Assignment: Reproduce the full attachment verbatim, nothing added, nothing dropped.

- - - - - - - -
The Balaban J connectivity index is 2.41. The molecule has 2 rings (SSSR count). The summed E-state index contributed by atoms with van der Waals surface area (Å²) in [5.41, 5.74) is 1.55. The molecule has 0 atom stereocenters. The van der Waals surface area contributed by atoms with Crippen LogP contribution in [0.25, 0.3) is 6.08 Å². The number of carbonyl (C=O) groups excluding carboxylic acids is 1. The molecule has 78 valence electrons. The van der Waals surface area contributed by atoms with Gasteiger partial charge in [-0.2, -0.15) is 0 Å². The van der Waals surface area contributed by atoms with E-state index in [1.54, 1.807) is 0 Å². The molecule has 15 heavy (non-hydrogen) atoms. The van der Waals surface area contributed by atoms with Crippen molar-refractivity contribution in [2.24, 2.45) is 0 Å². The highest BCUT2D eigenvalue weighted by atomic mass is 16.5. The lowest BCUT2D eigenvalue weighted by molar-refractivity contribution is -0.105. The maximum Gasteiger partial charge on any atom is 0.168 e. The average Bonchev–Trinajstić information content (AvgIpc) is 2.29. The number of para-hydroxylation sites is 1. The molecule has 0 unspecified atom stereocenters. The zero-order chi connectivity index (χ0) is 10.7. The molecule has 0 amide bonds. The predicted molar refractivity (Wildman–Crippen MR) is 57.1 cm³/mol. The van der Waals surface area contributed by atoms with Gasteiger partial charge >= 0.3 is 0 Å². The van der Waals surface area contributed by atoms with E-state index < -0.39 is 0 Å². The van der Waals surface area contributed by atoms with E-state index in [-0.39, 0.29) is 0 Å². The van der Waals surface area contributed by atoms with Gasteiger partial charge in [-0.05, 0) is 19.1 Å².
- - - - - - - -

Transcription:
The Balaban J connectivity index is 2.41. The molecule has 2 rings (SSSR count). The summed E-state index contributed by atoms with van der Waals surface area (Å²) in [5.41, 5.74) is 1.55. The molecule has 0 atom stereocenters. The van der Waals surface area contributed by atoms with Crippen LogP contribution in [0.25, 0.3) is 6.08 Å². The number of carbonyl (C=O) groups excluding carboxylic acids is 1. The molecule has 78 valence electrons. The van der Waals surface area contributed by atoms with Gasteiger partial charge in [-0.2, -0.15) is 0 Å². The van der Waals surface area contributed by atoms with E-state index in [1.54, 1.807) is 0 Å². The molecule has 15 heavy (non-hydrogen) atoms. The van der Waals surface area contributed by atoms with Crippen molar-refractivity contribution in [2.24, 2.45) is 0 Å². The highest BCUT2D eigenvalue weighted by atomic mass is 16.5. The lowest BCUT2D eigenvalue weighted by molar-refractivity contribution is -0.105. The maximum Gasteiger partial charge on any atom is 0.168 e. The average Bonchev–Trinajstić information content (AvgIpc) is 2.29. The number of para-hydroxylation sites is 1. The molecule has 0 unspecified atom stereocenters. The zero-order chi connectivity index (χ0) is 10.7. The molecule has 0 amide bonds. The predicted molar refractivity (Wildman–Crippen MR) is 57.1 cm³/mol. The van der Waals surface area contributed by atoms with Gasteiger partial charge >= 0.3 is 0 Å². The van der Waals surface area contributed by atoms with E-state index < -0.39 is 0 Å². The van der Waals surface area contributed by atoms with E-state index in [-0.39, 0.29) is 0 Å². The van der Waals surface area contributed by atoms with Gasteiger partial charge in [-0.05, 0) is 19.1 Å².